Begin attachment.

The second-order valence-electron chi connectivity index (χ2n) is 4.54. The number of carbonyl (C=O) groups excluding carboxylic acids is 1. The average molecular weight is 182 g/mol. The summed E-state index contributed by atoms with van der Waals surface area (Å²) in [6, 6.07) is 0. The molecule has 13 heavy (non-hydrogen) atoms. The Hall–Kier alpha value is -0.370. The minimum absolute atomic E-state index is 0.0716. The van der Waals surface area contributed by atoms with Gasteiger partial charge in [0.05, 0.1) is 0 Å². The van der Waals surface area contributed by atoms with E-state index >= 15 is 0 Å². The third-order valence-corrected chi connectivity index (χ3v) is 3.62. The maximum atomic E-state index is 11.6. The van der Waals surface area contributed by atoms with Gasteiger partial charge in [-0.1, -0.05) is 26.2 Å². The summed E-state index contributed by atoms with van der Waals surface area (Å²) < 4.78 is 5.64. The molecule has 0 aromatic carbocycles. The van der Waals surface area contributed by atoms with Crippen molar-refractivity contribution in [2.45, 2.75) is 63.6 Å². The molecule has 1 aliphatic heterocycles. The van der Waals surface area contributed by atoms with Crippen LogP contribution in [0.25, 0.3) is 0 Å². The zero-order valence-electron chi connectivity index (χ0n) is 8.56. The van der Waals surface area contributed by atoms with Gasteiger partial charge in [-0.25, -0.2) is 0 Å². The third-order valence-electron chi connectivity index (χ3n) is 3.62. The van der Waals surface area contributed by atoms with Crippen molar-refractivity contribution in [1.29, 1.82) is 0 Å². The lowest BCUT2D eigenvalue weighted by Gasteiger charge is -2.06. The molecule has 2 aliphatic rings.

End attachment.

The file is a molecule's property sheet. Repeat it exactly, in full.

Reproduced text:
The second-order valence-electron chi connectivity index (χ2n) is 4.54. The number of carbonyl (C=O) groups excluding carboxylic acids is 1. The average molecular weight is 182 g/mol. The summed E-state index contributed by atoms with van der Waals surface area (Å²) in [6, 6.07) is 0. The molecule has 13 heavy (non-hydrogen) atoms. The Hall–Kier alpha value is -0.370. The minimum absolute atomic E-state index is 0.0716. The van der Waals surface area contributed by atoms with Gasteiger partial charge in [0.05, 0.1) is 0 Å². The van der Waals surface area contributed by atoms with E-state index >= 15 is 0 Å². The third-order valence-corrected chi connectivity index (χ3v) is 3.62. The maximum atomic E-state index is 11.6. The van der Waals surface area contributed by atoms with Gasteiger partial charge in [-0.1, -0.05) is 26.2 Å². The summed E-state index contributed by atoms with van der Waals surface area (Å²) < 4.78 is 5.64. The molecule has 0 aromatic carbocycles. The van der Waals surface area contributed by atoms with Crippen molar-refractivity contribution in [2.45, 2.75) is 63.6 Å². The molecule has 1 aliphatic heterocycles. The van der Waals surface area contributed by atoms with Crippen LogP contribution in [0.25, 0.3) is 0 Å². The zero-order valence-electron chi connectivity index (χ0n) is 8.56. The van der Waals surface area contributed by atoms with Gasteiger partial charge in [-0.25, -0.2) is 0 Å². The third-order valence-electron chi connectivity index (χ3n) is 3.62. The van der Waals surface area contributed by atoms with Crippen molar-refractivity contribution in [1.29, 1.82) is 0 Å². The lowest BCUT2D eigenvalue weighted by Gasteiger charge is -2.06. The molecule has 2 aliphatic rings.